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Judge was wrong to throw out bribery case in infamous corruption sting, prosecutors say logo 10/7/2021 Ted Sherman,

A Superior Court judge got it wrong earlier this year when she threw out a high-profile bribery case against a former Bayonne mayoral candidate in what had been one of the state’s biggest corruption operations in years, prosecutors said.

In a filing before the Appellate Division, the state Attorney General’s office sought to reverse the ruling of Hudson County Superior Court Judge Mitzy Galis-Menendez, who dismissed a criminal indictment against Jason O’Donnell in June. He had been charged in connection with allegations that he took a cash payoff from a Morristown attorney in exchange for promises of lucrative tax and real estate work if he won his election.

Galis-Menendez concluded that O’Donnell had committed no crime under the state’s corruption statutes, finding that he had no influence to offer because he was not a public official when he was ensnared in the sting operation.

“Where is the crime? Where do we criminalize activity that someone is thinking of doing?” she asked. “Jason O’Donnell had nothing to offer.”

O’Donnell, a former Democratic assemblyman from Hudson, lost his mayoral bid.

But in a 161-page brief filed with the Appellate Division late Wednesday, the Attorney General’s office said the state’s bribery statutes were clear about the illegality of the payment allegedly accepted by O’Donnell.

“The question this case presents is whether our bribery law nevertheless contains a loophole granting immunity to candidates for public office who accept cash bribes as consideration to take future official action, solely on the basis that they have not yet been elected,” wrote prosecutors. “The answer, based on the text of the bribery law, compelling evidence of legislative intent, and precedent is a resounding ‘no.’”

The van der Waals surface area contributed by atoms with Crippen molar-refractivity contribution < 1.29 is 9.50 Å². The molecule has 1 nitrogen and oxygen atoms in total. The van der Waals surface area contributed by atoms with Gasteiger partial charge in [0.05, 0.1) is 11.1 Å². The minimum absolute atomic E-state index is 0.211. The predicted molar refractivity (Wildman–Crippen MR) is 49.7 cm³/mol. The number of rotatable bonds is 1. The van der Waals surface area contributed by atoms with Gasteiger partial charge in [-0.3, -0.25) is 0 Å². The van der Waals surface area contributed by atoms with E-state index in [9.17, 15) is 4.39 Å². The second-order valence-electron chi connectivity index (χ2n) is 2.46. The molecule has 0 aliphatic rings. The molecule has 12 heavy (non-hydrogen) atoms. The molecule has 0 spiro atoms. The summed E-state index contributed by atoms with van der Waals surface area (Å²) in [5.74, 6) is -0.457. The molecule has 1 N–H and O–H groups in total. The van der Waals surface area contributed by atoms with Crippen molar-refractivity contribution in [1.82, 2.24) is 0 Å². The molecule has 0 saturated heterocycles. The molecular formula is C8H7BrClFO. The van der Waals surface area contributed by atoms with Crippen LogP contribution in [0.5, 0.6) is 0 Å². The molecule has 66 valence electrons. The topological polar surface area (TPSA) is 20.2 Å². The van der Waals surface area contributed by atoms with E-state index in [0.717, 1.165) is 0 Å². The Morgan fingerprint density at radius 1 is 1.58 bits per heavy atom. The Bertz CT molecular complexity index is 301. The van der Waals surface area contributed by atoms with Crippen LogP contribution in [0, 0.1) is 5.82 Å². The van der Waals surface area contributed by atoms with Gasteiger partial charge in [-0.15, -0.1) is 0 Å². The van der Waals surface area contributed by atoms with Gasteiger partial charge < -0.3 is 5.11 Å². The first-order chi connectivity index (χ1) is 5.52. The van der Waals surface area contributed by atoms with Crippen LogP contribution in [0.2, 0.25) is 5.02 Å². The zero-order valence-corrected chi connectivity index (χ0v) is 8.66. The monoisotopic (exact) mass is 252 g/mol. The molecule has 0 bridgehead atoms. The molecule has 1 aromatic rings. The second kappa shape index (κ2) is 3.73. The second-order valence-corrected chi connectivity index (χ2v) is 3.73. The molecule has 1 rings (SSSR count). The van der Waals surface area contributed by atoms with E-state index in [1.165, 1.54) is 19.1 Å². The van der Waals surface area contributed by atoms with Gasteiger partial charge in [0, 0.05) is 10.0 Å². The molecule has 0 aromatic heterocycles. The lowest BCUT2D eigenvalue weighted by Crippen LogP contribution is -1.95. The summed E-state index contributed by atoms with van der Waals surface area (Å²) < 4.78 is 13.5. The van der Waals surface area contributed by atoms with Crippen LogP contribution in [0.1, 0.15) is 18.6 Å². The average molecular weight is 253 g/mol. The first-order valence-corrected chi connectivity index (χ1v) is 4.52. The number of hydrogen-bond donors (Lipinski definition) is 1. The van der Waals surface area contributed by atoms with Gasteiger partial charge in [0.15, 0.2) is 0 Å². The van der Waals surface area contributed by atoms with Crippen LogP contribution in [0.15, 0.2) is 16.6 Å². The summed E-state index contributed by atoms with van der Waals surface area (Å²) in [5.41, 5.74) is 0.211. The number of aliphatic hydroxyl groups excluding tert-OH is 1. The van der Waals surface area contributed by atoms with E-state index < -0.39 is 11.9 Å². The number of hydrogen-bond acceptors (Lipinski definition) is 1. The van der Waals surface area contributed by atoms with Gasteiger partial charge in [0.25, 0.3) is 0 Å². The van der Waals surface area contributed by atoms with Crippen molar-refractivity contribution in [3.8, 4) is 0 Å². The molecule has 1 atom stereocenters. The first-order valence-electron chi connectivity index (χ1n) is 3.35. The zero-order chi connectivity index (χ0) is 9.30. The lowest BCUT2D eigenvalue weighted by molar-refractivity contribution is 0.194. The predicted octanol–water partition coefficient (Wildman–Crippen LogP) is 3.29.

The brief, written by Deputy Attorney General Jennifer Kmieciak said the Legislature “never contemplated” that any candidate could accept bribes with impunity, and that the law it wrote in fact prohibits such conduct.

She said the language of the law could hardly be clearer, covering any situation in which a person “accepts or agrees to accept any benefit as consideration for the performance of official duties,” without the requirement that they be able to perform those duties.

The state’s legal arguments echoed the same points prosecutors had unsuccessfully made before Galis-Menendez.

In court, Deputy Attorney General John Nicodemo said it could not be the Legislature’s intent to allow candidates to peddle influence with relative impunity.

“The statute unambiguously criminalizes the defendant’s conduct here,” argued Nicodemo, telling the judge that O’Donnell took money and created the understanding that he had the authority. “Case law says he accepted a bribe. It’s a conditional promise.”

But O’Donnell’s attorneys argued that the language of New Jersey’s corruption statutes specifically defined bribery as the taking of money in exchange for the performance of official duties. O’Donnell had lost his bid for election and was not in any position of authority when he was ensnared in the investigation, they said. He had no official duties.